What is Demerara sugar and what can I use as a substitute?
Demerara sugar is a type of semi-unrefined sugar named after the Demerara River in Guyana. A Dutch colony on the river's banks, also called Demerara, was the site of one of South America's earliest sugar-cane works.
Sugar must be laboriously extracted from plants - either sugar cane or beets. Sugar cane is a tall, fat grass whose stalks are woody and jointed like bamboo. Once harvested, the cane is crushed and the "juice" is subjected to a battery of refining operations to remove impurities before being crystallized into white sugar.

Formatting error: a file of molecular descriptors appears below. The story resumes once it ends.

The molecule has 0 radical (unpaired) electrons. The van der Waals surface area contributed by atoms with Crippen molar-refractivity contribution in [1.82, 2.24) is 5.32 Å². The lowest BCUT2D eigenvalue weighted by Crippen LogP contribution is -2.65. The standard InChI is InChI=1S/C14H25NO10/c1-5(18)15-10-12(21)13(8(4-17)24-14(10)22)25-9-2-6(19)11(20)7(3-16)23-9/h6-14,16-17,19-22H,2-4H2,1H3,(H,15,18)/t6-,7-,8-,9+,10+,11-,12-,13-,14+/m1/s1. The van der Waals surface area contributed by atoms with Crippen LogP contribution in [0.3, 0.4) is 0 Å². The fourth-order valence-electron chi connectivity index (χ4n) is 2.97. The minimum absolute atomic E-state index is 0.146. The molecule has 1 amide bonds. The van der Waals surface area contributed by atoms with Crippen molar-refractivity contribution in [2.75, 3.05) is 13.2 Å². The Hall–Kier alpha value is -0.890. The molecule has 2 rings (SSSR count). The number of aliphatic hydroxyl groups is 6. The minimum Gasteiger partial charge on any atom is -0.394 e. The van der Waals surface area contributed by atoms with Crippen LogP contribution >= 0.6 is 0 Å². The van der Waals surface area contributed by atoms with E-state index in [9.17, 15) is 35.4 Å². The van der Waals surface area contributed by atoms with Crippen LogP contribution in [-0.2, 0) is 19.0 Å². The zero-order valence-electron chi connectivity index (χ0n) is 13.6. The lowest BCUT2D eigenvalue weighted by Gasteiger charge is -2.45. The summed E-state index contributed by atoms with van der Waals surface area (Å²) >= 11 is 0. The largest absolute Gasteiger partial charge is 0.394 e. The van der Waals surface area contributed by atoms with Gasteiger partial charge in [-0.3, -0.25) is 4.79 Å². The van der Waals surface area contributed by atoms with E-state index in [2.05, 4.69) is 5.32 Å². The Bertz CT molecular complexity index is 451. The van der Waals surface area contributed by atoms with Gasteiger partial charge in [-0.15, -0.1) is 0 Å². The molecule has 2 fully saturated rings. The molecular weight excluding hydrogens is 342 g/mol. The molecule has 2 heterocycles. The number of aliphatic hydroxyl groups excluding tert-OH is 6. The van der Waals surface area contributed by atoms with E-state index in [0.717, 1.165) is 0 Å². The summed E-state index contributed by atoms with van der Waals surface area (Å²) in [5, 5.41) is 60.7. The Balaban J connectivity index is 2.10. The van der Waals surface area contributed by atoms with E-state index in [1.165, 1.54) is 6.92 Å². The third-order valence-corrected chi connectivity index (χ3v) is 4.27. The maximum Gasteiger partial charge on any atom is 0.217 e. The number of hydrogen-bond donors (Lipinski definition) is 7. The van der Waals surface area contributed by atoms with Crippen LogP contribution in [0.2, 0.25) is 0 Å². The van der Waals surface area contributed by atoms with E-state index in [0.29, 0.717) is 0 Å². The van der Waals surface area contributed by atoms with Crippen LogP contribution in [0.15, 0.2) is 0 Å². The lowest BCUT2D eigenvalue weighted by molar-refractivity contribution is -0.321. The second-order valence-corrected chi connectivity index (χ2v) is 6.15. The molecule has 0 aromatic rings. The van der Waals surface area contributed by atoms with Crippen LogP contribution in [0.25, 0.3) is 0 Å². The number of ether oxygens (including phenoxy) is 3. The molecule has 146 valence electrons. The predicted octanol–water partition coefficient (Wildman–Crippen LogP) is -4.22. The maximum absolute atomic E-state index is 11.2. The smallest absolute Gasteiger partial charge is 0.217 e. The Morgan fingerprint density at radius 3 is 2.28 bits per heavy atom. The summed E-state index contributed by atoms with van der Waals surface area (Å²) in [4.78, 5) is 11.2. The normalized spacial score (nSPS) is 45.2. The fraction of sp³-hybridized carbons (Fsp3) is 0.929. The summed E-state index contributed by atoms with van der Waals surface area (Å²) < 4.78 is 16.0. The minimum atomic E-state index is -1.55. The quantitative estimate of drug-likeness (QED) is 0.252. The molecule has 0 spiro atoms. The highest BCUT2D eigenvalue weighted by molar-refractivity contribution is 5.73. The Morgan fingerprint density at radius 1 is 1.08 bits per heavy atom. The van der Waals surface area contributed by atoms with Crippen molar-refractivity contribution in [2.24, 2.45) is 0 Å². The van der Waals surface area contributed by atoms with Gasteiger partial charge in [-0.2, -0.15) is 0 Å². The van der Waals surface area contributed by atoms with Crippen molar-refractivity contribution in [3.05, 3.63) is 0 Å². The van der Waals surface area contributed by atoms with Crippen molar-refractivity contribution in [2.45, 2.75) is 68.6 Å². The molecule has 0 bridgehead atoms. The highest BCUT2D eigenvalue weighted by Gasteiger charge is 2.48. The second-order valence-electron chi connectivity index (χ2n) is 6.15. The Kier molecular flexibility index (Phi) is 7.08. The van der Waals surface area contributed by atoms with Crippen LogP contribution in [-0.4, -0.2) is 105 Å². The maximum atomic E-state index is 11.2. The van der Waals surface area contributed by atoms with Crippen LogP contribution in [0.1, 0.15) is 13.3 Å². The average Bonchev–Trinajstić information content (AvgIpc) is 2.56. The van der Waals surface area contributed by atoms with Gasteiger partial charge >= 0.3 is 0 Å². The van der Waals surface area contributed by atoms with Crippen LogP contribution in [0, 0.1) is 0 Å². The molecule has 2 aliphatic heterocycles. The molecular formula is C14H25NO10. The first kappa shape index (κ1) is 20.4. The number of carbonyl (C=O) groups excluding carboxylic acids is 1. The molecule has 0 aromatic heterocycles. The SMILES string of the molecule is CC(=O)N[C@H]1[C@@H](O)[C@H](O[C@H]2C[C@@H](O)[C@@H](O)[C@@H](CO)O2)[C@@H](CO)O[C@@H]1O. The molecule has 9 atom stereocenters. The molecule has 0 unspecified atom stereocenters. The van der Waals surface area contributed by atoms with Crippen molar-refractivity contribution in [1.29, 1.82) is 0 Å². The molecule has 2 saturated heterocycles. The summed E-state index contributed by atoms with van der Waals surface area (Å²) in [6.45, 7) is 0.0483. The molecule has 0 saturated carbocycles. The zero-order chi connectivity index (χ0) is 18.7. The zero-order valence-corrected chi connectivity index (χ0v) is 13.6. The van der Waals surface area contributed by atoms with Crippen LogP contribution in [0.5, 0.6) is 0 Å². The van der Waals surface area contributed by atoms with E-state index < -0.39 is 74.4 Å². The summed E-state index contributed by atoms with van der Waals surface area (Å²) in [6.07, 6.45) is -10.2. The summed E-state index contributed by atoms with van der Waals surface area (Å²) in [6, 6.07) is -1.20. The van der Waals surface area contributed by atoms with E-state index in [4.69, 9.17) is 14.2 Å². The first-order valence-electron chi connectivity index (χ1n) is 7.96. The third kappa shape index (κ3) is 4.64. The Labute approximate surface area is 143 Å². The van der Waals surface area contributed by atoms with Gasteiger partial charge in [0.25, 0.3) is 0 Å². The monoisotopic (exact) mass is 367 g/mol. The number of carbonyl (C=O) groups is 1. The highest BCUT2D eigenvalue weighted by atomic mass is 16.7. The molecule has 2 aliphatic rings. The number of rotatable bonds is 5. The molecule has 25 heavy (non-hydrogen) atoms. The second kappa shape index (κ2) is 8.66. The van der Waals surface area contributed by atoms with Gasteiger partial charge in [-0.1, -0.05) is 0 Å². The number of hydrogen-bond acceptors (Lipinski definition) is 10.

Now, if sugar is crystallized before all the impurities are removed, the result is a nonwhite sugar that can range from dark brown to light tan. Demerara is one of these sugars. In the United States, Demerara sugar is often known as turbinado sugar. A well-known turbinado sugar is Sugar in the Raw.
Because of its high moisture content, brown sugar is not a good substitute for Demerara. Instead, use granulated brown sugar or regular white sugar.
Erica Marcus writes for Newsday. E-mail your queries to firstname.lastname@example.org, or send them to Erica Marcus, Food/Part 2, Newsday, 235 Pinelawn Road, Melville, NY 11747-4250.